Dan Eastwood, a fungal researcher at Swansea University who was not involved in the study, pointed out that fungi don't have to follow rules to exhibit a decay form. "The manuscript is very timely and provides evidence for what many people in the field have suspected for some time – that simple descriptors of wood decomposition do not necessarily reflect the diversity in decay strategies exhibited by fungi," he said. "This is particularly the case when discussing the brown rot wood decay mechanism where distantly related species have evolved superficially similar decay mechanisms. This manuscript uses whole genome sequence information to outline the argument for advancing our understanding of wood decomposition away from a simplistic white versus brown rot dichotomy."

"This is the first time we see patterns of white rot without this particular enzyme," Grigoriev added. "That tells us these fungi degrade lignin using other means, which tells us POD is not the only marker for white rot. Now that it's clear that it's not the only player, we should broaden our search for enzymes that have bioenergy applications. It is important to identify a whole range of enzymes sourced from nature that can be used to develop second-generation biofuels in terms of breaking down lignin and other components in plant cell walls."

Eastwood added that the work allows researchers to start to understand decay strategies in complex habitats. "Wood is a complex substrate in a complex environment," he said. "Evolution of decay mechanisms will be complex also, and the diversity in gene compliment will reflect the polyphyletic nature of superficially similar decay strategies. The future challenges are to better define the chemical environment during wood decomposition in conjunction with enzyme activity of different species that appropriately reflect their specific ecology."

INFORMATION: For more information about the DOE JGI Fungal Program, view the short video here: http://bit.ly/JGI-Fungal-vid.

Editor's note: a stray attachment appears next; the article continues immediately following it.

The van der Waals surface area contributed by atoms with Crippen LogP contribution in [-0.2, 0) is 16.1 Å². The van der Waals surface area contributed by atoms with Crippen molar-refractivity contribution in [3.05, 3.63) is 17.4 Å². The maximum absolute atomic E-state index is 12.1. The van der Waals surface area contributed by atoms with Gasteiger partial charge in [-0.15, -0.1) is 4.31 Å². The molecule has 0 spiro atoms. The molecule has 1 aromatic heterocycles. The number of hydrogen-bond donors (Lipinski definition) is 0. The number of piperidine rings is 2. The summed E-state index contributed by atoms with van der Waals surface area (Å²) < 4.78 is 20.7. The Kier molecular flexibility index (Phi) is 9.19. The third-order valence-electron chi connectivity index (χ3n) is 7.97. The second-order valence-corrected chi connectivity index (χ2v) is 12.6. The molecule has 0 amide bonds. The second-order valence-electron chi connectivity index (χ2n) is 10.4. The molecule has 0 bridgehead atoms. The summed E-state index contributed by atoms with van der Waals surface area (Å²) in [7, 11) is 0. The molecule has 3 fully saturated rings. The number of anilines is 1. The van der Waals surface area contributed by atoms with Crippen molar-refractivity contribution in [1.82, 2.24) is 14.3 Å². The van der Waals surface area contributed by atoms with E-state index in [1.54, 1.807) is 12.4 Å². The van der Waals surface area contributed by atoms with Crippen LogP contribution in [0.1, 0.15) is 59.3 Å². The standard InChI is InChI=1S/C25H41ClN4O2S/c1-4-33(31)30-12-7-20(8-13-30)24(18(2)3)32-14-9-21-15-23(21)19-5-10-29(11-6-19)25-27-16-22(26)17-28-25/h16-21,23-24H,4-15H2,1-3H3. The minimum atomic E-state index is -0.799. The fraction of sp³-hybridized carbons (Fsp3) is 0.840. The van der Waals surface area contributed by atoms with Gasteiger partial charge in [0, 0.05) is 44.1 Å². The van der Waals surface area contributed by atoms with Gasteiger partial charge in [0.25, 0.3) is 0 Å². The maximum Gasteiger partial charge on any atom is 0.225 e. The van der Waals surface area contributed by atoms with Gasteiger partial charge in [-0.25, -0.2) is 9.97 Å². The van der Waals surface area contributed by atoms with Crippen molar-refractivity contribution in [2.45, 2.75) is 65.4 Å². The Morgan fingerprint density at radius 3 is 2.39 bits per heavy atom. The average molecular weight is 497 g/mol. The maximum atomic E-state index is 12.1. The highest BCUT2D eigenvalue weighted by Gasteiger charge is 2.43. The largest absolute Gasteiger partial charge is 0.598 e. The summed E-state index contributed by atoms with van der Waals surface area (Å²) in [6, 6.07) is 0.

The U.S. Department of Energy Joint Genome Institute, supported by the DOE Office of Science, is committed to advancing genomics in support of DOE missions related to clean energy generation and environmental characterization and cleanup. DOE JGI, headquartered in Walnut Creek, Calif., provides integrated high-throughput sequencing and computational analysis that enable systems-based scientific approaches to these challenges. Follow @doe_jgi on Twitter.

DOE's Office of Science is the largest supporter of basic research in the physical sciences in the United States, and is working to address some of the most pressing challenges of our time. For more information, please visit science.energy.gov.


ELSE PRESS RELEASES FROM THIS DATE:

Emergence of bacterial vortex explained

Emergence of bacterial vortex explained
2014-06-23
VIDEO: When confined in a water droplet, B. subtilis bacteria collectively and spontaneously form a swirling vortex, with some bacteria moving in one direction and others moving the opposite way. Researchers... Click here for more information. PROVIDENCE, R.I. [Brown University] — When a bunch of B. subtilis bacteria are confined within a droplet of water, a very strange thing happens. The chaotic motion of all those individual swimmers spontaneously organizes into a swirling ...

Straw albedo mitigates extreme heat

2014-06-23
Wheat fields are often tilled immediately after the crop is harvested, removing the light-coloured stubble and crop residues from the soil surface and bringing dark bare earth to the top. Post-harvest tilling is a widely practised and common management technique in Europe. However, ploughed fields can have a negative effect on the local climate during a heat wave. This effect was addressed in a recent study conducted by researchers at ETH Zurich led by Edouard Davin, senior lecturer at the Institute for Atmospheric and Climate Science, and Sonia Seneviratne, professor of ...